saying the dog needs to be put down yeah
Texas postman but what they discovered
actually this dog had been a rescue dog
and its previous owner from when it was
a baby was really abusive would really
hit and beat dog and they worked in an
industry where they had this fluorescent
jacket on the postman was wearing a
fluorescent jacket so the dog it was
that memory thing that I've been talking
about it didn't just say oh another
fluorescent jacket it was that memory of
fear and the dog reacted and that's what
they hit our hippocampus does it relays
flawed messages so for example just say
a song a song when you were little there
was a song when you were little and your
mum or dad got really aggressive with
you and you were terrified well this
song is playing in the background so so
unconsciously without even realizing
that song and the memory of being scared
and frightened has been stored in later
life you might go out for a works do and
they play that that song comes on
immediately you detect a threat a threat
is detected because in your mind you
have stored it with the really fearful
things so immediately you go on alert
when actually it's a flawed threat
because there is no threat you're at a
work party you're having fun you're with
people you trust and it's a song playing
but your hippocampus has brought up this
old memory and put you on high alert
basically then we have the hypothalamus
and in someone with borderline
personality disorder the hypothalamus is
on constant a row
they have found in people with
borderline personality disorder there
are high amounts of cortisol in their
bloodstream which goes back to what I
was saying cortisol erodes certain parts
of the brain and then we have the
prefrontal cortex in someone with
borderline personality disorder this has
been shown to be in active inefficient
basically this will override this so we
get feeling we don't think of the
consequences I've explained this before
we don't think at so for example that
story where I say you're walking down
the road someone bumps into you we get
back our prefrontal cortex won't stop
didn't go well hang on a minute
maybe they got pushed into you you don't
want to punch them in the face you'll
get arrested none of that happens this
is not working
it isn't active and so we're just going
by this I think I have covered
everything like I said I haven't really
covered like the neurotransmitters the
neuro chemicals I'm not going to do that
today and just literally wanted to focus
on this I was going to actually draw a
nice picture with the brain for you but
realized my drawings published so I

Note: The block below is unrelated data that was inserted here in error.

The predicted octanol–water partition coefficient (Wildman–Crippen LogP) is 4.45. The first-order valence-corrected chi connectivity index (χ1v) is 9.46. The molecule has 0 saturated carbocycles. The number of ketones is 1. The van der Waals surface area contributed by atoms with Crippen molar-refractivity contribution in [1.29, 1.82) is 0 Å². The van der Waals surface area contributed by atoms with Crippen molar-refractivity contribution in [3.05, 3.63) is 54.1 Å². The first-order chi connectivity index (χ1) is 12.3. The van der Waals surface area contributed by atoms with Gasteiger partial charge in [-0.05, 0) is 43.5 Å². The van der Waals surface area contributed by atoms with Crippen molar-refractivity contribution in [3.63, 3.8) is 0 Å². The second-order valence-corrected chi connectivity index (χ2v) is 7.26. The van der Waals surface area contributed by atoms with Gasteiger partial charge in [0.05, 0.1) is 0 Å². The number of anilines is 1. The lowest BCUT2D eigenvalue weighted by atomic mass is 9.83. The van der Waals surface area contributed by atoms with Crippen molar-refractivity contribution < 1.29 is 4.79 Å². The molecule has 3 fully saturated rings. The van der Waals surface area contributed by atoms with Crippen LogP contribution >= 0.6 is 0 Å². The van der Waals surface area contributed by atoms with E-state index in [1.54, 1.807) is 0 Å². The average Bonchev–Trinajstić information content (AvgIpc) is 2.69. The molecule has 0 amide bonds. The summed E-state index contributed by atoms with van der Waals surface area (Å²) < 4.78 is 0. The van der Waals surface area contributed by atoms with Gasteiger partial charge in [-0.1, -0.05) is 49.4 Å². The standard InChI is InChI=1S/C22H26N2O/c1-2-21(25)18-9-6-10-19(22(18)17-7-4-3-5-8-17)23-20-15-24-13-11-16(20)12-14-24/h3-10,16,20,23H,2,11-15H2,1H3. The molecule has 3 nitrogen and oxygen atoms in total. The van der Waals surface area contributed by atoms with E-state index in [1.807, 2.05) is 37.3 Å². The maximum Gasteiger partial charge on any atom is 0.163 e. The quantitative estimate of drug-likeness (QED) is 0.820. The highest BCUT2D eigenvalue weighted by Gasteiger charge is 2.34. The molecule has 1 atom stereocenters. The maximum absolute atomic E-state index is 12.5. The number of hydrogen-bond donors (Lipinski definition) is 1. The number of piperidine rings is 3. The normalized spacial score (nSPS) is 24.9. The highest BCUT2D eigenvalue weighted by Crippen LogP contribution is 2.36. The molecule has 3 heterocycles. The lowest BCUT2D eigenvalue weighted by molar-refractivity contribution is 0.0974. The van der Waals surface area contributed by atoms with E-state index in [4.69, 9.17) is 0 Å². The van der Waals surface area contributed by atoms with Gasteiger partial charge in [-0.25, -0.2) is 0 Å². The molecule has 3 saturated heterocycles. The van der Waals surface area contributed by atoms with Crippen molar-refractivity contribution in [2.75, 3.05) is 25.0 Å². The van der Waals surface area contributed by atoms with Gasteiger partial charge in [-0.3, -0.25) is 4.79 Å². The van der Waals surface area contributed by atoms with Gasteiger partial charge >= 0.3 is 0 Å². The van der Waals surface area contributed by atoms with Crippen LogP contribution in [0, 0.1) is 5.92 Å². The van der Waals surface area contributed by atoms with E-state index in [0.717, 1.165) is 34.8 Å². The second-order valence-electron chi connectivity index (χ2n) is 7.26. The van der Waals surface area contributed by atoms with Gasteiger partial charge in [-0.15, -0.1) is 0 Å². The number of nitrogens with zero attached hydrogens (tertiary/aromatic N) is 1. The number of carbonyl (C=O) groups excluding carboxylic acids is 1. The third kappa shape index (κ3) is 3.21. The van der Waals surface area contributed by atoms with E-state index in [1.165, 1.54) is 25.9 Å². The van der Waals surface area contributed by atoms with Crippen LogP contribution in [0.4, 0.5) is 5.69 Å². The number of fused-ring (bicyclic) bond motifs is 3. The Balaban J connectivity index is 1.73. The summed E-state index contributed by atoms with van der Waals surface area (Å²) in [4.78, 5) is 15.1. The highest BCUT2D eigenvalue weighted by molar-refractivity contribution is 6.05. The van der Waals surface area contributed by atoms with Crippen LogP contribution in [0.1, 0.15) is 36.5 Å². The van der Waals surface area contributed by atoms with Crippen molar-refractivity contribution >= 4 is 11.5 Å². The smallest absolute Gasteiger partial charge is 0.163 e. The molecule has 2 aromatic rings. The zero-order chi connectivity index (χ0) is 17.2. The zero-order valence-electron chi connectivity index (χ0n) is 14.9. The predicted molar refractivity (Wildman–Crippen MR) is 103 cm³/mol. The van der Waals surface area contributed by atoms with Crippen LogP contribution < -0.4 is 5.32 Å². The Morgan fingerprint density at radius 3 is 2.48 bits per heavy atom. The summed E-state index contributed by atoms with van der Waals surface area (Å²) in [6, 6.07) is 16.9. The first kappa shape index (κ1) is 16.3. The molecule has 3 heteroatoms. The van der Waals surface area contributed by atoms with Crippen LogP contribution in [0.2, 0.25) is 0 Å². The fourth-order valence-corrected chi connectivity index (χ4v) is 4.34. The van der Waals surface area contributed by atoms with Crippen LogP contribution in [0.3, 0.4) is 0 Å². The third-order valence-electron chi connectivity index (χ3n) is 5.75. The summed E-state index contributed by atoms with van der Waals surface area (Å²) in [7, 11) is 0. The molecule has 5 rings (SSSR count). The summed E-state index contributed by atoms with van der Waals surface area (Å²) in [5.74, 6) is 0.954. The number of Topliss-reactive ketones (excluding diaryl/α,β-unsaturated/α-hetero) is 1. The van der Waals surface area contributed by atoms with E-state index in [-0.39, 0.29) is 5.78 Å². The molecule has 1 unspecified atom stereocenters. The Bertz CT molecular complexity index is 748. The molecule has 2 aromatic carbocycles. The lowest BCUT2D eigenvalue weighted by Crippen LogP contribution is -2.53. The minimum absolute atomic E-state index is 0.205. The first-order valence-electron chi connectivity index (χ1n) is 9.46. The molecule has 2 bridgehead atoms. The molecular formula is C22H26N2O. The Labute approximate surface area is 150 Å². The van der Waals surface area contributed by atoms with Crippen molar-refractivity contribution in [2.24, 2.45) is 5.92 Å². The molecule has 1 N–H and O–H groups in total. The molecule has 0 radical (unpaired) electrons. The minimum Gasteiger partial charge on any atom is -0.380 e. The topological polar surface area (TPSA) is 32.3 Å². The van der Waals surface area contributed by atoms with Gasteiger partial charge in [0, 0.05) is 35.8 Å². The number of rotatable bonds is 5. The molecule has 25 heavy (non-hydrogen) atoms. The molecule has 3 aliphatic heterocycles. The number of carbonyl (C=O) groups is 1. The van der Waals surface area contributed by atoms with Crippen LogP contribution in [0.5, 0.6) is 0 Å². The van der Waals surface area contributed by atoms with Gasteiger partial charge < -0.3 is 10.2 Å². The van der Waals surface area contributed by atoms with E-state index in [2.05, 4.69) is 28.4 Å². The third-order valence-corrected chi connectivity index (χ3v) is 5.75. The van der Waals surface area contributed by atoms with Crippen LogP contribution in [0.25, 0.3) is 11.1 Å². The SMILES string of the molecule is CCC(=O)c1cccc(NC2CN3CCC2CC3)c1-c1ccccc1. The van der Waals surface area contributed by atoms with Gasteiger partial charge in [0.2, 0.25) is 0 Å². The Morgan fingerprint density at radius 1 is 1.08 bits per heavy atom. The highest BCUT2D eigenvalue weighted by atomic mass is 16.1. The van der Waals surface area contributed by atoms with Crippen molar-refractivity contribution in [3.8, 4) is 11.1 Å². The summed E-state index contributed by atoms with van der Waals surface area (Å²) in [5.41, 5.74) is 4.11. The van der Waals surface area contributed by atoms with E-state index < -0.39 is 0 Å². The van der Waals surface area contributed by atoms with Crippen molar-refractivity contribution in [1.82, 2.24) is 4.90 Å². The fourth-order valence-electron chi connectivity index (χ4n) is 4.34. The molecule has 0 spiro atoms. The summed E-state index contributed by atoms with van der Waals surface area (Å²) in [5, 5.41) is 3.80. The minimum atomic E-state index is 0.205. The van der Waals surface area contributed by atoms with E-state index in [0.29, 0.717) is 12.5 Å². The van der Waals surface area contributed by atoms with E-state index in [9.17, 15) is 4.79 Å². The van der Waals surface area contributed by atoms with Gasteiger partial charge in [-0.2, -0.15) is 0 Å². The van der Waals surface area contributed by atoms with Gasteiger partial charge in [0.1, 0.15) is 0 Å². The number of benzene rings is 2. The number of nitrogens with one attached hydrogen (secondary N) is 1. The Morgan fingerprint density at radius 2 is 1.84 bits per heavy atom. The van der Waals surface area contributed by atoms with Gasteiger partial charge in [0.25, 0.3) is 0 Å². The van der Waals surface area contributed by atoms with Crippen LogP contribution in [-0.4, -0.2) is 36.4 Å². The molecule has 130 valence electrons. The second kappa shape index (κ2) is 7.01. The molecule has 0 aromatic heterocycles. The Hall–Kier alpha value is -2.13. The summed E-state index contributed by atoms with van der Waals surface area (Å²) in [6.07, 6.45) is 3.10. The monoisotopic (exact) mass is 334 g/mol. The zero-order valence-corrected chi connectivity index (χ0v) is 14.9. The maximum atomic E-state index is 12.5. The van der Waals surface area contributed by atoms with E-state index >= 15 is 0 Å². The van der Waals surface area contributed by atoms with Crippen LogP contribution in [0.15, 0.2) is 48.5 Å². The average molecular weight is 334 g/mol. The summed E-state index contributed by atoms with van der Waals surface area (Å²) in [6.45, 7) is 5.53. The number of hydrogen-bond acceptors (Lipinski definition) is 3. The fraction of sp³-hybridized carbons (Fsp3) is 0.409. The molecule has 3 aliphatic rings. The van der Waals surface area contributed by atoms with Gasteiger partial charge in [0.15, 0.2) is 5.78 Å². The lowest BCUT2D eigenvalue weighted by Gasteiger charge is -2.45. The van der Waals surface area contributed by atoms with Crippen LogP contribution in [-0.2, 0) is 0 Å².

didn't but I hope you got something from
this because it really does show because
people often say to me what causes every
day like I said there is no known cure
genetics is shown to play a big part if
for so for example if someone in your
family has had borderline you're at a
much higher risk of having it but then
also environment like socially as you
grow up the environment you grow up here
and that has an effect like I said if
you're in a stressful environment and
you haven't
which affects this so again
chicken-and-egg what came first
borderline or stress then caught soul
then borderline so we've got a pretty
bad deal really when you look at it but
I think it's amazing that studies are
now showing that actually the brain has
a weak part and there are brain
differences because so many times I have
people say my mum and dad just don't
believe in borderline personality they
say it's not thing and as we know there
is so much stigma attached to it and but
now studies are showing that actually
this is a real thing and actually
there's a physical thing going on in our
brain as well hopefully like obviously a
lot more studies need to be done but the
more that done maybe eventually they
will find a cure they wolf I know that
we can learn to manage it over time to
the point that it's not there but
actually to have an outright cure just
bond that would be amazing
so I'm going to leave that there guys I
hope you have a wonderful weekend like I
said I'm still down to one video a week
and that is because I'm literally
writing writing writing I've only got a
couple of months to finish so I get all
done on time so but I will be back next
Friday of your bag
This transcript was auto-generated and therefore may contain mistakes.